And British inventor Marcus Hollingshead announced in 2002 that he invented a machine designed like the spinning configuration proposed by John Searl that modified gravity.

There is a belief among some spiritualists that all humans possess the spirit of the Creator God within. Thus we create the universe in which we live. If this is true, then all things are possible. All that we need to do is believe in the possibility of achievement, and the goal can eventually be reached.

Man has done a lot of seemingly impossible things in recent years. We went to the Moon, we created computer technology that we believe will someday rival the mind of man and we mapped the genetic makeup of the human body. If we seek to someday defy gravity, it will be done.

That the scientific world is busy working on this problem is probably a good sign.

There may be another, more covert reason that research for achieving anti-gravity machines has been such a slow and difficult operation. Journalist Nick Cook’s book, The Hunt For Zero Point, suggests that the United States military has been seriously working on anti-gravity “electrogravitics technology” since the 1950s. The strange rash of UFO sightings that began in those years may have been our own secret experimental aircraft, Cook writes. Such engines could lift and propel vehicles without the need for wings or thrust.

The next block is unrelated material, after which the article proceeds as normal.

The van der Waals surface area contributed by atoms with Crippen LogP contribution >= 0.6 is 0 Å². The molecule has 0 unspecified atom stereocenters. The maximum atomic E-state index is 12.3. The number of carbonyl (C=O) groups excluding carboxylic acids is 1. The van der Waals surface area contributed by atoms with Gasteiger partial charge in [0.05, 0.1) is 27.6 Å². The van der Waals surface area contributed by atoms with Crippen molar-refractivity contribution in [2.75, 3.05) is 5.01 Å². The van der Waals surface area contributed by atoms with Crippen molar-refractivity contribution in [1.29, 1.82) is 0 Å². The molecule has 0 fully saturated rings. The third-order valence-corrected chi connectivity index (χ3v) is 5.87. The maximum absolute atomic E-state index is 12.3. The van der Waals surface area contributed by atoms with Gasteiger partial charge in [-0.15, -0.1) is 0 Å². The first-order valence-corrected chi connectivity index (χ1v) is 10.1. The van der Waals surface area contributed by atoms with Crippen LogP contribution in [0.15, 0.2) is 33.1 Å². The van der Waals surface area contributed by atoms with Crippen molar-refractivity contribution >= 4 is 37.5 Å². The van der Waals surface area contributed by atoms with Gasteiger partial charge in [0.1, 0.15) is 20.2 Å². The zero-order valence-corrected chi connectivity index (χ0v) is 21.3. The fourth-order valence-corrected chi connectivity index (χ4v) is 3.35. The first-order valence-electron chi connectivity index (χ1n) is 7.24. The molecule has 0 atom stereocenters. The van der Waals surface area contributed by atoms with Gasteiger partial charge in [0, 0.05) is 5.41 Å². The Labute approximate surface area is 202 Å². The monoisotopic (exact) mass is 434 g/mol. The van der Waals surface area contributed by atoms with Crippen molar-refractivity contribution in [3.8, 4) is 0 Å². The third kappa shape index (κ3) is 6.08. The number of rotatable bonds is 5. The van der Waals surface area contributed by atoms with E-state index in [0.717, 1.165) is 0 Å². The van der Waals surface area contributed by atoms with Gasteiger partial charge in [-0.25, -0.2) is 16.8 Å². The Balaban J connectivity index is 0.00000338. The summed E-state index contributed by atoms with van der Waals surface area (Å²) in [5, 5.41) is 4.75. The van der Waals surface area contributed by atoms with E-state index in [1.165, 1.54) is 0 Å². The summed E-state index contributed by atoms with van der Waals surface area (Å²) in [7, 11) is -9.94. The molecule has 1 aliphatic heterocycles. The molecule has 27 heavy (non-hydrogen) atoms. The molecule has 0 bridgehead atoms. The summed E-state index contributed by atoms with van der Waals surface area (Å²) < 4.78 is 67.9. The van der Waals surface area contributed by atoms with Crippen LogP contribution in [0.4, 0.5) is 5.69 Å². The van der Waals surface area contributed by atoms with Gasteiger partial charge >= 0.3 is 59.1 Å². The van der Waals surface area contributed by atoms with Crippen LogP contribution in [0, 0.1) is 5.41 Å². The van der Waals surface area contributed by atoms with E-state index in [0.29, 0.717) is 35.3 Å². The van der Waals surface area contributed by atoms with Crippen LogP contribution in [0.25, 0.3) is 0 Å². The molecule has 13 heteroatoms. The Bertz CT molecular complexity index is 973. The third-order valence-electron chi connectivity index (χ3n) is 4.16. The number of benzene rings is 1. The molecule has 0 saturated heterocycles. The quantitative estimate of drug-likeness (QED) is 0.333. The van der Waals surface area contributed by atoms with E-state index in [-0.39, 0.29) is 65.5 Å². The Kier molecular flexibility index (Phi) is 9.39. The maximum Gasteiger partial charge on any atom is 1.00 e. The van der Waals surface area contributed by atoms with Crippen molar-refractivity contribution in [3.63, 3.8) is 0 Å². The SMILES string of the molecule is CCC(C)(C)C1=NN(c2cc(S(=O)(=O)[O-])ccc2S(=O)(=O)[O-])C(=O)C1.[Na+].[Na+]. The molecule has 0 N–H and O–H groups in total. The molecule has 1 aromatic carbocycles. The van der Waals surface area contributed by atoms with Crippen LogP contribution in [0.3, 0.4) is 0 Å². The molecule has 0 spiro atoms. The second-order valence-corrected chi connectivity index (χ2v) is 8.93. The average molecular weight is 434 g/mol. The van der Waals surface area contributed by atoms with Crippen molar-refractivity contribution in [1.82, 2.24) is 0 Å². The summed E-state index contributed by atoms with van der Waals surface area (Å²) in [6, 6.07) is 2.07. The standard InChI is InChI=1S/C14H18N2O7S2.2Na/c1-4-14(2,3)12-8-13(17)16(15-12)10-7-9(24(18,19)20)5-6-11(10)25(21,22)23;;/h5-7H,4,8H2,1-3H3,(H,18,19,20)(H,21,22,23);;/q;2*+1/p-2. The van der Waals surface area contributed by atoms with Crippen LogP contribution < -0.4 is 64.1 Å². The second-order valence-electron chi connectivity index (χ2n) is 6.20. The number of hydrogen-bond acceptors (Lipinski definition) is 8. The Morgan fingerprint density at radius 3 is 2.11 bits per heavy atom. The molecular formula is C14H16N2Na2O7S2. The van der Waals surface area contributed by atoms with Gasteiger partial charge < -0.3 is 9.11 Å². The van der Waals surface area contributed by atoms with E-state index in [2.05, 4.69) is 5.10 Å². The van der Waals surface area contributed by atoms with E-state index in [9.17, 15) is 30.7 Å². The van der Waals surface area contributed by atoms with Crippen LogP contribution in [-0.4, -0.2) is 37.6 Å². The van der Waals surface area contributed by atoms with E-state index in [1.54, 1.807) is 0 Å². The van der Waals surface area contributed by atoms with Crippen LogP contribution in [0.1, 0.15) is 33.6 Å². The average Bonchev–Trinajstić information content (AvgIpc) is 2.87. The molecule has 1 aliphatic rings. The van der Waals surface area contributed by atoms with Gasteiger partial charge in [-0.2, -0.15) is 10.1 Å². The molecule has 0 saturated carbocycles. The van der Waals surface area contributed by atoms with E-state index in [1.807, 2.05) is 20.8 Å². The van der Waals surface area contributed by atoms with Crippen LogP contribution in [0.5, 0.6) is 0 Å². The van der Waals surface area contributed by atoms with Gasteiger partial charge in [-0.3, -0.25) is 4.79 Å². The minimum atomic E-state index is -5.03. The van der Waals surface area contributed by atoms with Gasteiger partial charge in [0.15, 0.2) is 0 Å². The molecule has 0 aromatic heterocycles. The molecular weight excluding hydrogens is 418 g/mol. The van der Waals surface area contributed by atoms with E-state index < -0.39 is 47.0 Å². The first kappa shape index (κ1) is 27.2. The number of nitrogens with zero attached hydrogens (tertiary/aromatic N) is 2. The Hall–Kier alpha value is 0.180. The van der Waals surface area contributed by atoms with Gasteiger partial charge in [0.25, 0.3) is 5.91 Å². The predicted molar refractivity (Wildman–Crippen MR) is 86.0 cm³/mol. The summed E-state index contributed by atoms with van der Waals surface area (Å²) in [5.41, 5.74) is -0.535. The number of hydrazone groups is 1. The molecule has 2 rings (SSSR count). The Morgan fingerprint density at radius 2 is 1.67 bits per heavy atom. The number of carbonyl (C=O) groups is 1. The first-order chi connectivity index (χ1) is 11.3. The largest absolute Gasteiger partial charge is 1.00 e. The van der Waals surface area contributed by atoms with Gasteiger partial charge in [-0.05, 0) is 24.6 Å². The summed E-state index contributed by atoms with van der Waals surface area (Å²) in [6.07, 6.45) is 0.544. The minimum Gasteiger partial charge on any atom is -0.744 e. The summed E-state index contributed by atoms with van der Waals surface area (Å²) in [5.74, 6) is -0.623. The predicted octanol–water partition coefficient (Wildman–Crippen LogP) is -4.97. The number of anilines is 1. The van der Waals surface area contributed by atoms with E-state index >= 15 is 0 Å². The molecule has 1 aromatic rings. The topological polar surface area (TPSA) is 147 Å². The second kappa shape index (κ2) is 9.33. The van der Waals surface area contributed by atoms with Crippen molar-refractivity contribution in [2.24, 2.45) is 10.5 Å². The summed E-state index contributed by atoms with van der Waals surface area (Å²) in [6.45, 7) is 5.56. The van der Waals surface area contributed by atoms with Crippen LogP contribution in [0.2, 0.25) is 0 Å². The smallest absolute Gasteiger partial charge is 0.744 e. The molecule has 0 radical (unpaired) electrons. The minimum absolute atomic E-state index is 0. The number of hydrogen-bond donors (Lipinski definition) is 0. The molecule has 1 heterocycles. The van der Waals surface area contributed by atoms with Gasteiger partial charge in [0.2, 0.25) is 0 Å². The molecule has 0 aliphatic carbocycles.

“I feel intuitively that some vehicle has been developed, particularly given that there is this wealth of scientific data out there, and the Americans have never been slow to pick up on this sort of science,” Cook told a reporter for Reuters.

Cook, an aerospace consultant for Jane’s Defense Weekly, said he uncovered evidence that German scientists during the war years, working under Hitler, had this information and were experimenting even then with anti-gravity devices. The Germans may have heard about Searl’s work and were seriously looking into the possibility that he had discovered something important.

While we question whether all of the flying disk-shaped object observed in the world skies are of Earth origin, it is exciting to think that someday we all may be flying around like the cartoon characters The Jetson’s in disk-shaped objects that do not use fossil fuels and defy gravity.